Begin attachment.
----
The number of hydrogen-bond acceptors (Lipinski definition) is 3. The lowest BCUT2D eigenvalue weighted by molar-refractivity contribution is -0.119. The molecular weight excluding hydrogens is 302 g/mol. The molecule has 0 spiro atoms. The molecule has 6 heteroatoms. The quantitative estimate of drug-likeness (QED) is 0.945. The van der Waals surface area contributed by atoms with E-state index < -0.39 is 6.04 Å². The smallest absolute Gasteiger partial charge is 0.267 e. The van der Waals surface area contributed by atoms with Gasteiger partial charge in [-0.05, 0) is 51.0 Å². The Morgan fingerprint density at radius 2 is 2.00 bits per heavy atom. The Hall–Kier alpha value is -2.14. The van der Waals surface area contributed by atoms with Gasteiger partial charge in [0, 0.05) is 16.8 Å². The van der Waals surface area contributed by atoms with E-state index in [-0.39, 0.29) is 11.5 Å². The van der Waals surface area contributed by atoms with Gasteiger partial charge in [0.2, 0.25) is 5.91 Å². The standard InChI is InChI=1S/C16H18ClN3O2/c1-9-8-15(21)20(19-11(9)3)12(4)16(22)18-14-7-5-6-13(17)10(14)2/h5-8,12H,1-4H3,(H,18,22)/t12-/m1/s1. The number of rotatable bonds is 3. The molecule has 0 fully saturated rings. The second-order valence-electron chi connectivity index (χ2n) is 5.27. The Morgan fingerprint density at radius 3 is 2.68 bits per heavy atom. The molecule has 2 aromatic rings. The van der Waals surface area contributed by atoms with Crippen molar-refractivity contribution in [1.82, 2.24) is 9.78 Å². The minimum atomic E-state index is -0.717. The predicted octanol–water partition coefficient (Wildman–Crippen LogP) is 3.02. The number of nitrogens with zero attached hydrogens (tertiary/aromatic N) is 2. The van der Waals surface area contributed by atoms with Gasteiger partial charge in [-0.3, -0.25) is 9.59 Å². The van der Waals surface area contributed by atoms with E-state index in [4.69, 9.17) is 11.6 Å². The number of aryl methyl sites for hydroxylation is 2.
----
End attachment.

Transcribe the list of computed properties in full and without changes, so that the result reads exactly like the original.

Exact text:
The number of hydrogen-bond acceptors (Lipinski definition) is 3. The lowest BCUT2D eigenvalue weighted by molar-refractivity contribution is -0.119. The molecular weight excluding hydrogens is 302 g/mol. The molecule has 0 spiro atoms. The molecule has 6 heteroatoms. The quantitative estimate of drug-likeness (QED) is 0.945. The van der Waals surface area contributed by atoms with E-state index < -0.39 is 6.04 Å². The smallest absolute Gasteiger partial charge is 0.267 e. The van der Waals surface area contributed by atoms with Gasteiger partial charge in [-0.05, 0) is 51.0 Å². The Morgan fingerprint density at radius 2 is 2.00 bits per heavy atom. The Hall–Kier alpha value is -2.14. The van der Waals surface area contributed by atoms with Gasteiger partial charge in [0, 0.05) is 16.8 Å². The van der Waals surface area contributed by atoms with E-state index in [-0.39, 0.29) is 11.5 Å². The van der Waals surface area contributed by atoms with Gasteiger partial charge in [0.2, 0.25) is 5.91 Å². The standard InChI is InChI=1S/C16H18ClN3O2/c1-9-8-15(21)20(19-11(9)3)12(4)16(22)18-14-7-5-6-13(17)10(14)2/h5-8,12H,1-4H3,(H,18,22)/t12-/m1/s1. The number of rotatable bonds is 3. The molecule has 0 fully saturated rings. The second-order valence-electron chi connectivity index (χ2n) is 5.27. The Morgan fingerprint density at radius 3 is 2.68 bits per heavy atom. The molecule has 2 aromatic rings. The van der Waals surface area contributed by atoms with Crippen molar-refractivity contribution in [1.82, 2.24) is 9.78 Å². The minimum atomic E-state index is -0.717. The predicted octanol–water partition coefficient (Wildman–Crippen LogP) is 3.02. The number of nitrogens with zero attached hydrogens (tertiary/aromatic N) is 2. The van der Waals surface area contributed by atoms with Gasteiger partial charge in [-0.3, -0.25) is 9.59 Å². The van der Waals surface area contributed by atoms with E-state index in [4.69, 9.17) is 11.6 Å². The number of aryl methyl sites for hydroxylation is 2.